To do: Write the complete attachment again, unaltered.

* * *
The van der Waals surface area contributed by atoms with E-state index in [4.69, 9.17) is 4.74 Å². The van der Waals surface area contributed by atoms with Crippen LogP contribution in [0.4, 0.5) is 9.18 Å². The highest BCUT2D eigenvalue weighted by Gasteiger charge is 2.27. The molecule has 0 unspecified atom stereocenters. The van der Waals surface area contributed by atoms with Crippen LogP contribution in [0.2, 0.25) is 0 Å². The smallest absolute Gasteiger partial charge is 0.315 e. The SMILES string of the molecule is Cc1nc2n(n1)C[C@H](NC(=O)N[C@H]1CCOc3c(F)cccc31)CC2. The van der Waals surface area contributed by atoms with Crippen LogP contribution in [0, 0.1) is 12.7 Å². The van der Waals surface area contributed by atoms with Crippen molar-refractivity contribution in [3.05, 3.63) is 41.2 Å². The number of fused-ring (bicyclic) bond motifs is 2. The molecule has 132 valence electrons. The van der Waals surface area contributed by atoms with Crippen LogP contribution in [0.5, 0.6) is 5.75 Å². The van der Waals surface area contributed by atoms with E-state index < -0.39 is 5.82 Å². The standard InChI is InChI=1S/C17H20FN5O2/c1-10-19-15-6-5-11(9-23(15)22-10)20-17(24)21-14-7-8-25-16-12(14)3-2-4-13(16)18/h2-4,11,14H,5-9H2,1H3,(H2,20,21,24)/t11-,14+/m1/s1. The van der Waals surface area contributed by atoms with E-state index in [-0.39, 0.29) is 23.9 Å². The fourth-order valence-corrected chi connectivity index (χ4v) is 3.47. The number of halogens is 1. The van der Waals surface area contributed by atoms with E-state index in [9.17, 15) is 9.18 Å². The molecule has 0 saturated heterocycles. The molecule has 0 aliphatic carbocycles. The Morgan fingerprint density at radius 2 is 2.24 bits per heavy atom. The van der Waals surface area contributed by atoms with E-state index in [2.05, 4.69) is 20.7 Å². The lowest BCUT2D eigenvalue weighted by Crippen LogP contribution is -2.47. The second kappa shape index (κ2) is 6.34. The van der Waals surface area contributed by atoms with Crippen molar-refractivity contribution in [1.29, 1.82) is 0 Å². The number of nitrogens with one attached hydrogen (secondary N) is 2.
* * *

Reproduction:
The van der Waals surface area contributed by atoms with E-state index in [4.69, 9.17) is 4.74 Å². The van der Waals surface area contributed by atoms with Crippen LogP contribution in [0.4, 0.5) is 9.18 Å². The highest BCUT2D eigenvalue weighted by Gasteiger charge is 2.27. The molecule has 0 unspecified atom stereocenters. The van der Waals surface area contributed by atoms with Crippen LogP contribution in [0.2, 0.25) is 0 Å². The smallest absolute Gasteiger partial charge is 0.315 e. The SMILES string of the molecule is Cc1nc2n(n1)C[C@H](NC(=O)N[C@H]1CCOc3c(F)cccc31)CC2. The van der Waals surface area contributed by atoms with Crippen LogP contribution in [0, 0.1) is 12.7 Å². The van der Waals surface area contributed by atoms with Crippen molar-refractivity contribution in [3.05, 3.63) is 41.2 Å². The number of fused-ring (bicyclic) bond motifs is 2. The molecule has 132 valence electrons. The van der Waals surface area contributed by atoms with Crippen LogP contribution in [0.5, 0.6) is 5.75 Å². The van der Waals surface area contributed by atoms with E-state index < -0.39 is 5.82 Å². The standard InChI is InChI=1S/C17H20FN5O2/c1-10-19-15-6-5-11(9-23(15)22-10)20-17(24)21-14-7-8-25-16-12(14)3-2-4-13(16)18/h2-4,11,14H,5-9H2,1H3,(H2,20,21,24)/t11-,14+/m1/s1. The van der Waals surface area contributed by atoms with E-state index in [-0.39, 0.29) is 23.9 Å². The fourth-order valence-corrected chi connectivity index (χ4v) is 3.47. The number of halogens is 1. The van der Waals surface area contributed by atoms with E-state index in [9.17, 15) is 9.18 Å². The molecule has 0 saturated heterocycles. The molecule has 0 aliphatic carbocycles. The Morgan fingerprint density at radius 2 is 2.24 bits per heavy atom. The van der Waals surface area contributed by atoms with E-state index in [2.05, 4.69) is 20.7 Å². The lowest BCUT2D eigenvalue weighted by Crippen LogP contribution is -2.47. The second kappa shape index (κ2) is 6.34. The van der Waals surface area contributed by atoms with Crippen molar-refractivity contribution in [1.29, 1.82) is 0 Å². The number of nitrogens with one attached hydrogen (secondary N) is 2.